2. Claim related inventions separately

A patent containing multiple related inventions can create problems. Essentially, a patent application must relate to only one invention. It is possible that closely related inventions will be considered the same invention, but it is equally possible, if not probable, that even related inventions will be considered to lack unity of invention and thereby require separate patent applications and separate examination. The lack of unity of invention may be directly evident “a priori,” (i.e., before considering the claims in relation to any prior art), or may only become apparent “posteriori,” (i.e., after taking the prior art into consideration). Although it is sometimes viewed as raising costs, it can be quicker, easier and less costly to make a separate claim for each invention in separate applications. Therefore, to streamline the patent process it is preferable to make a separate claim for each invention separately.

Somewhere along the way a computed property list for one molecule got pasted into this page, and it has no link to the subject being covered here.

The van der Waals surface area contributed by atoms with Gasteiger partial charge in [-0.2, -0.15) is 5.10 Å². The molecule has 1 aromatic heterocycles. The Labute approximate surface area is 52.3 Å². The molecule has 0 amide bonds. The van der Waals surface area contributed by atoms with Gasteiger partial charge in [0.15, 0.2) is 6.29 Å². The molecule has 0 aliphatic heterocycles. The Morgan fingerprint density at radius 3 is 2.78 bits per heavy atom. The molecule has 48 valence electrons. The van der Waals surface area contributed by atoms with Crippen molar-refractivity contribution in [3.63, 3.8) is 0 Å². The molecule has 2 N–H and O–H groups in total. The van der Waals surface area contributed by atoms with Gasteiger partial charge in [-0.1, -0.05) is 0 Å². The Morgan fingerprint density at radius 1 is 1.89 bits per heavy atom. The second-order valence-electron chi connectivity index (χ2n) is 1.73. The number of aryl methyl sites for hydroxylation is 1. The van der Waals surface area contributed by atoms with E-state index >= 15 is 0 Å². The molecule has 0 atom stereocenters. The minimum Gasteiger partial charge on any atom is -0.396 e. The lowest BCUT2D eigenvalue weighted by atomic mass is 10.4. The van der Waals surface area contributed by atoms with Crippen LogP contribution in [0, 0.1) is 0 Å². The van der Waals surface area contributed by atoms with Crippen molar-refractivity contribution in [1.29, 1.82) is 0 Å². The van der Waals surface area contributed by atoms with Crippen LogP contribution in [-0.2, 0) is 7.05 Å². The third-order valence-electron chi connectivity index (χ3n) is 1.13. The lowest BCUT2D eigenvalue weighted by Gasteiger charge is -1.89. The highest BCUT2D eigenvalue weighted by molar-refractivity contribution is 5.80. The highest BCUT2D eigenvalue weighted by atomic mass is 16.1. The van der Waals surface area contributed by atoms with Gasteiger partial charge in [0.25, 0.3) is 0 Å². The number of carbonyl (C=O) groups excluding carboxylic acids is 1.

3. Claim additional applications of each invention separately

Examiners see it as their job to prevent unnecessarily overbroad claims because such claims take away from the public domain. To avoid submitting such overly broad claims, plan to file additional patent applications for protection of an invention’s secondary innovations after securing a patent for the primary innovation. If you desire a patent portfolio and not a single patent, you will want multiple patents anyway, and this and other strategies that create bite-size applications with narrower focus can make it easier for examiners to say yes.

4. Clearly present a claim’s novel and non-obvious features

It’s critical to ensure that your application contains a clear explanation of your invention’s novel and non-obvious features. If the invention leverages computer implementation, it is also critical to define a technical solution for the technical problem being addressed. This type of explanatory information is very important. Vague descriptions that leave open ambiguities will typically lead the examiner to determine that your application is not satisfactory for grant regardless of the magnitude of the innovation.